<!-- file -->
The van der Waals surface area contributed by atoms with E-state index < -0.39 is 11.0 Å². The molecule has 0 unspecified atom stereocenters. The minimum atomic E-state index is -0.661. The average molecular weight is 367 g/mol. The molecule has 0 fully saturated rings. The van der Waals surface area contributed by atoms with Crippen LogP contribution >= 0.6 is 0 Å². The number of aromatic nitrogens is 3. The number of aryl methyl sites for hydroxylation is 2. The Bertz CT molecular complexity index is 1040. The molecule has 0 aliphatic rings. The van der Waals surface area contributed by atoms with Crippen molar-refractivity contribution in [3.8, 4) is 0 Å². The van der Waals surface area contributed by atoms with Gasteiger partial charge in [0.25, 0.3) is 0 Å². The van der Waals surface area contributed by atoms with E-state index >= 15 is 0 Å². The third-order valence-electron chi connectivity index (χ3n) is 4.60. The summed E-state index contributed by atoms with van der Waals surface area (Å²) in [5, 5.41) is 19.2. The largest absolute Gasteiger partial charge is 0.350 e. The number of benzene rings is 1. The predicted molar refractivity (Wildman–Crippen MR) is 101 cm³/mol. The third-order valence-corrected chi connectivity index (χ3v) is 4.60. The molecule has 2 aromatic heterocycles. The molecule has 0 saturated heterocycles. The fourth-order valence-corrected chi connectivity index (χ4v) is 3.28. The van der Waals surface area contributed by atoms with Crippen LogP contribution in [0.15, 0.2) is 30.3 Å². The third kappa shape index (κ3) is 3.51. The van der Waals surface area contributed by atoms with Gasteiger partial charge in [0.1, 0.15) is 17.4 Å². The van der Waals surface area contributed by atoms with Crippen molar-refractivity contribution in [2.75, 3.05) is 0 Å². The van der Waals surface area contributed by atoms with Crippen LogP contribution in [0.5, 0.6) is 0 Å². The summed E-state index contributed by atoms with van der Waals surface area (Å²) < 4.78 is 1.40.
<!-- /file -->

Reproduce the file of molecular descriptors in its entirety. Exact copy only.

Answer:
The van der Waals surface area contributed by atoms with E-state index < -0.39 is 11.0 Å². The molecule has 0 unspecified atom stereocenters. The minimum atomic E-state index is -0.661. The average molecular weight is 367 g/mol. The molecule has 0 fully saturated rings. The van der Waals surface area contributed by atoms with Crippen LogP contribution >= 0.6 is 0 Å². The number of aromatic nitrogens is 3. The number of aryl methyl sites for hydroxylation is 2. The Bertz CT molecular complexity index is 1040. The molecule has 0 aliphatic rings. The van der Waals surface area contributed by atoms with Crippen molar-refractivity contribution in [3.8, 4) is 0 Å². The van der Waals surface area contributed by atoms with Gasteiger partial charge in [0.25, 0.3) is 0 Å². The van der Waals surface area contributed by atoms with E-state index >= 15 is 0 Å². The third-order valence-electron chi connectivity index (χ3n) is 4.60. The summed E-state index contributed by atoms with van der Waals surface area (Å²) in [5, 5.41) is 19.2. The largest absolute Gasteiger partial charge is 0.350 e. The number of benzene rings is 1. The predicted molar refractivity (Wildman–Crippen MR) is 101 cm³/mol. The third-order valence-corrected chi connectivity index (χ3v) is 4.60. The molecule has 2 aromatic heterocycles. The molecule has 0 saturated heterocycles. The fourth-order valence-corrected chi connectivity index (χ4v) is 3.28. The van der Waals surface area contributed by atoms with Crippen LogP contribution in [0.15, 0.2) is 30.3 Å². The third kappa shape index (κ3) is 3.51. The van der Waals surface area contributed by atoms with Gasteiger partial charge in [0.1, 0.15) is 17.4 Å². The van der Waals surface area contributed by atoms with Crippen molar-refractivity contribution in [2.75, 3.05) is 0 Å². The van der Waals surface area contributed by atoms with Crippen LogP contribution in [0.5, 0.6) is 0 Å². The summed E-state index contributed by atoms with van der Waals surface area (Å²) < 4.78 is 1.40.